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"To acquire resources efficiently, foragers must organise themselves to be in the right place at the right time, with the right numbers of people" (Peoples and Bailey, 87). Discuss

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Tom Burridge "To acquire resources efficiently, foragers must organise themselves to be in the right place at the right time, with the right numbers of people" (Peoples and Bailey, 87). Discuss, using examples, some of the ways in which foragers have achieved this result. Foragers, or hunter-gatherers are defined as groups of people who exploit the wild plants and animals of their territory for food1. However, these people do not try to expand their available resources by farming crops or breeding livestock2. Despite this, foragers do attempt to acquire resources more efficiently in a number of ways, including razing forests to the ground, creating pasture land for wild animals3. Also foragers in the Dobe area of Botswana, the !Kung, have a very simple, small scale, self-contained economy of a type that may have been characteristic of early man4. The Dobe region is surrounded by waterless desert and the bushman population therein is largely self-sufficient in terms of subsistence. Extreme isolation and a marginal environment have been largely responsible for the persistence of this people to the present5. Homo Sapiens has been said to have been in existence for up to 200,000 years, but farming was not practiced until 10,000 years ago6, therefore the existence of the !Kung before this proves that foraging is a viable survival technique. Compared to other peoples, foragers exercise no control over their environments, and so renders a number of foragers as nomadic peoples. Therefore, although "foragers" is a very broad term, the statement that foragers must be in the right place at the right time to acquire resources efficiently is an accurate analysis of the situations of many hunter-gatherer societies. ...read more.


Most foragers are seasonally mobile, and must be to survive in the hostile environment19. None of the earth's environments offer the same kinds and quantities of resources all year round. There may be seasonal differences in rainfall, and, outside the tropics, there are often marked differences in temperature. Ordinarily, game animals are available in some places and not in others, at different times of year, as are fruits and nuts. Therefore, in order to survive efficiently, both hunters and gatherers must be in the right place at the right time. The foragers must migrate to where sustenance is both easy to obtain and in abundant supply during a certain time period or season. A good example of this is with the Hadza people of Tanzania, who survived in an arid and dry region, with marked distinctions between the wet and dry seasonal periods. In rainy months the Hadza moved to the temporary waterholes that opened up, much like the !Kung, living on the animals and plants in the area20. At another time of year, when seasonal variations render these waterholes dry, the Hadza moved into much larger camps around the much larger and permanent water sources21. Therefore, the hunter-gatherers must be in the right place at the right time for efficient foraging. Also, to exploit plants and animals effectively and efficiently, most foragers vary the sizes of their living groups, according to the availability of food sources for the tribes according to the variations in seasonal climatic conditions22. Thus it is most efficient for small groups to co-operate in the search for food and water. ...read more.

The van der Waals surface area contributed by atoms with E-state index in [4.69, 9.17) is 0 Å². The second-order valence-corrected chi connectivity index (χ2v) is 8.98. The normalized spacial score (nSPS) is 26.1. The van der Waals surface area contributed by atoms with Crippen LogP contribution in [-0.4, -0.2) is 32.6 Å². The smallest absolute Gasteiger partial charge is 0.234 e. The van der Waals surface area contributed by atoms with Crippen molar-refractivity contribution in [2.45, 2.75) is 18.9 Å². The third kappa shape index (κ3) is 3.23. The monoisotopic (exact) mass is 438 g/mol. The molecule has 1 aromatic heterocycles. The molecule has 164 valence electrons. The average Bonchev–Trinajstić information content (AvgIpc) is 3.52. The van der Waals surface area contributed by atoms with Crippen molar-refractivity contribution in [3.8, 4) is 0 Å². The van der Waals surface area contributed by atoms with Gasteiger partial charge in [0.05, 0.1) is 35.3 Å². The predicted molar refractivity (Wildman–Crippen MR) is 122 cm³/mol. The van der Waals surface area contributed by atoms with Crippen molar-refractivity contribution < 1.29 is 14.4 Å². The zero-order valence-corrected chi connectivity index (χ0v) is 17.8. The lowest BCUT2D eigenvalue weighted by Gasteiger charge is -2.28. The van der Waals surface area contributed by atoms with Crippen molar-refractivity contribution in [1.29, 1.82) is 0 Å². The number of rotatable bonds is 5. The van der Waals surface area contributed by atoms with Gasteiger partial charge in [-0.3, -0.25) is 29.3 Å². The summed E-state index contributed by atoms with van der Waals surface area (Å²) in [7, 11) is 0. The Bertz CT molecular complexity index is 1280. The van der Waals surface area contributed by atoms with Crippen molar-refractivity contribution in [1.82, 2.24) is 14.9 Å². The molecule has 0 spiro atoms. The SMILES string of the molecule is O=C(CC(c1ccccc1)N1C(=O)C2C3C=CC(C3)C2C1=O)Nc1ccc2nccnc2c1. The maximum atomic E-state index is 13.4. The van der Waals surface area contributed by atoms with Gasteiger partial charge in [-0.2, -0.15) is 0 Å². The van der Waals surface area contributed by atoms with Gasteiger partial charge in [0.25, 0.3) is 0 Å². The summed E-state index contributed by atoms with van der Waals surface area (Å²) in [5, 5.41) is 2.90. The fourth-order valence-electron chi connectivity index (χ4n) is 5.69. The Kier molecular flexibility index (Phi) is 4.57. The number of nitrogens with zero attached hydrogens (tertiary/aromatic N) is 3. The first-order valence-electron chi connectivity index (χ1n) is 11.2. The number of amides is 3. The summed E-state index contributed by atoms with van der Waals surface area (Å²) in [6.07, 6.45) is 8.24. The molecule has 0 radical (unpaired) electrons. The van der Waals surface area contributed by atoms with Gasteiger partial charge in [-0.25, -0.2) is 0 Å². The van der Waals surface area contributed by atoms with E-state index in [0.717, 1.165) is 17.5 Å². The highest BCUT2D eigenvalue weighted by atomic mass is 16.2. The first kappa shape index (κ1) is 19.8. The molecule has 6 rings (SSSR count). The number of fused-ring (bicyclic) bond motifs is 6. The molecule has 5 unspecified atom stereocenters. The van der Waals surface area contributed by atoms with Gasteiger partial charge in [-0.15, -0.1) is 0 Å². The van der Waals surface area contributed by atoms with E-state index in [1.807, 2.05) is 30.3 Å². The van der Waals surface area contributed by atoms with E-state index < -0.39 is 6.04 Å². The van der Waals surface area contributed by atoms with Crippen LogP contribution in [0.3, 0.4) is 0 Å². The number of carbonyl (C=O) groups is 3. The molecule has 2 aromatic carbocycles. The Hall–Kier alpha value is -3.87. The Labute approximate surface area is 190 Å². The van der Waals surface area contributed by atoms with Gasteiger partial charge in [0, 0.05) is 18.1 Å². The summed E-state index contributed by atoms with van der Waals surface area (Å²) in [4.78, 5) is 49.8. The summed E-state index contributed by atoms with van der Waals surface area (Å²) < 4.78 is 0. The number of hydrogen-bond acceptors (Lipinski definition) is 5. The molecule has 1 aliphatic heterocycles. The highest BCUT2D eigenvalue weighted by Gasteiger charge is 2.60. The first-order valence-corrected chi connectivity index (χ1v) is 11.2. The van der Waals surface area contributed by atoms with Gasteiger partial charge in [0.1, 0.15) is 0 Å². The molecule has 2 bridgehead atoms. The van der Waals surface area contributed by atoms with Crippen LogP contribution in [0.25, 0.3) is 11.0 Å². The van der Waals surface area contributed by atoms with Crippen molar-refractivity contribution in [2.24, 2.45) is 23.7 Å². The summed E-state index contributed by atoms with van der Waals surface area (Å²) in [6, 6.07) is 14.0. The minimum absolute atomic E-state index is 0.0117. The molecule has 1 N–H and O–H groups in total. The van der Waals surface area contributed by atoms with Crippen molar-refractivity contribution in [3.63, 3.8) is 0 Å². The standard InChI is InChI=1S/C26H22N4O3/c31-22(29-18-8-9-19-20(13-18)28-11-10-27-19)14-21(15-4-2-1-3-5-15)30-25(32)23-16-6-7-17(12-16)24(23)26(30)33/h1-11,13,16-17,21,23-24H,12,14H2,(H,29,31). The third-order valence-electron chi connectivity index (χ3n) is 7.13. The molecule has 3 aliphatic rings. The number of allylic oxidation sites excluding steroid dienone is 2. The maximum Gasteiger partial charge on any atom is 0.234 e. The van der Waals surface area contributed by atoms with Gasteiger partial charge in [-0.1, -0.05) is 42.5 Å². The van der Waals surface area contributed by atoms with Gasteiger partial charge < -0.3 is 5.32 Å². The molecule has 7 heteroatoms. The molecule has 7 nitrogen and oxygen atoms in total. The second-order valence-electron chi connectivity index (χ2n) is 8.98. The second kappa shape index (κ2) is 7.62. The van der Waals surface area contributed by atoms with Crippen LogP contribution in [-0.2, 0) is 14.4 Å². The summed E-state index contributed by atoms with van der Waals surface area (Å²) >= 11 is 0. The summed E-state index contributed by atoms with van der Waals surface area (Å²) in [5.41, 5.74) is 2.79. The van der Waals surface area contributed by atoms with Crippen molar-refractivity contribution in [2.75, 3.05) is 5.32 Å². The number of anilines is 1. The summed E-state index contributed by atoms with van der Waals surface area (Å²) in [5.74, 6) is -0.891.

at the right time with not only the right number of people, but the right type of people in gender and age. To sum up, most hunter-gatherers develop certain ways of organising their activities that help their adaptation. Firstly, there is a high division of labour based on gender and age. Secondly, there is a large degree of mobility in the existence of the tribes, especially between seasons. Thirdly, there is a congregation and dispersal of groups, again on a seasonal basis. Fourthly, there are living groups of small bands with varying size and flexible composition. Fifthly, there are strong values of reciprocal sharing and of equality of personal possessions and social status. Finally, there is a loose attachment of people to territory and flexible rights to resources27. Although these statements describe most gathering communities, I believe that the statement is not universal. I believe that "foragers" is a very diverse term, and different cultures exhibit the features to varying degrees. To prove this, a study of the Native Americans on the northwest coast of North America, who have abundant food resources - especially fish - is useful as evidence. Because of the abundance of food and the ability of the natives to smoke and preserve food for a number of months, there was no need for seasonal mobility, nor the need to live in small groups28. Therefore, although the statement is applicable for a number of hunter-gatherer groups, particular groups were more definitely associated with particular locations than were people such as the Shoshone or !Kung, and thus, the statement is not completely comprehensive. ...read more.

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